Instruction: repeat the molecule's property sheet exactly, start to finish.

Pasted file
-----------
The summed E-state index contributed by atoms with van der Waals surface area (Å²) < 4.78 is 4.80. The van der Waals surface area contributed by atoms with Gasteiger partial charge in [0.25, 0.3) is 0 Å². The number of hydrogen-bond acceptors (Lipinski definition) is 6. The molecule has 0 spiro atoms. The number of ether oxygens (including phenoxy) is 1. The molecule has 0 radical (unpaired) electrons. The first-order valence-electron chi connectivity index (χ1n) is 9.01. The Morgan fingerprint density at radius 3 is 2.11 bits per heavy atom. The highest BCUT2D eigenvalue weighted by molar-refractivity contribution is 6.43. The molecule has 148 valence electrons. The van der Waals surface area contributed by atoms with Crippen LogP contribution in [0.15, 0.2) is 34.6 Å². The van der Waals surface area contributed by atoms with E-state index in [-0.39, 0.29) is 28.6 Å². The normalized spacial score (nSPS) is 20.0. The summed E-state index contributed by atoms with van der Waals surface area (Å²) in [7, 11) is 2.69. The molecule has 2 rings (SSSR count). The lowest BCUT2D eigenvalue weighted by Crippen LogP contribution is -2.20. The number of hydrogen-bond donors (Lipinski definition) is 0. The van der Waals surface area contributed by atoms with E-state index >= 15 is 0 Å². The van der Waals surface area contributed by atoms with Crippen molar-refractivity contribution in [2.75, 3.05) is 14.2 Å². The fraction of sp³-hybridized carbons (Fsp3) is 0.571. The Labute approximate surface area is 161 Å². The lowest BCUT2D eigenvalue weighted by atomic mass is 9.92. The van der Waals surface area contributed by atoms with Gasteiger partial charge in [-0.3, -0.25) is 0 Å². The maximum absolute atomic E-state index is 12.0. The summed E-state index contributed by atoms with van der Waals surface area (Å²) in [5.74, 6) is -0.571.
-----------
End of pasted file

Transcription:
The summed E-state index contributed by atoms with van der Waals surface area (Å²) < 4.78 is 4.80. The van der Waals surface area contributed by atoms with Gasteiger partial charge in [0.25, 0.3) is 0 Å². The number of hydrogen-bond acceptors (Lipinski definition) is 6. The molecule has 0 spiro atoms. The number of ether oxygens (including phenoxy) is 1. The molecule has 0 radical (unpaired) electrons. The first-order valence-electron chi connectivity index (χ1n) is 9.01. The Morgan fingerprint density at radius 3 is 2.11 bits per heavy atom. The highest BCUT2D eigenvalue weighted by molar-refractivity contribution is 6.43. The molecule has 148 valence electrons. The van der Waals surface area contributed by atoms with Crippen LogP contribution in [0.15, 0.2) is 34.6 Å². The van der Waals surface area contributed by atoms with E-state index in [-0.39, 0.29) is 28.6 Å². The normalized spacial score (nSPS) is 20.0. The summed E-state index contributed by atoms with van der Waals surface area (Å²) in [7, 11) is 2.69. The molecule has 2 rings (SSSR count). The lowest BCUT2D eigenvalue weighted by Crippen LogP contribution is -2.20. The number of hydrogen-bond donors (Lipinski definition) is 0. The van der Waals surface area contributed by atoms with E-state index >= 15 is 0 Å². The van der Waals surface area contributed by atoms with Crippen molar-refractivity contribution in [2.75, 3.05) is 14.2 Å². The fraction of sp³-hybridized carbons (Fsp3) is 0.571. The Labute approximate surface area is 161 Å². The lowest BCUT2D eigenvalue weighted by atomic mass is 9.92. The van der Waals surface area contributed by atoms with Gasteiger partial charge in [-0.3, -0.25) is 0 Å². The maximum absolute atomic E-state index is 12.0. The summed E-state index contributed by atoms with van der Waals surface area (Å²) in [5.74, 6) is -0.571.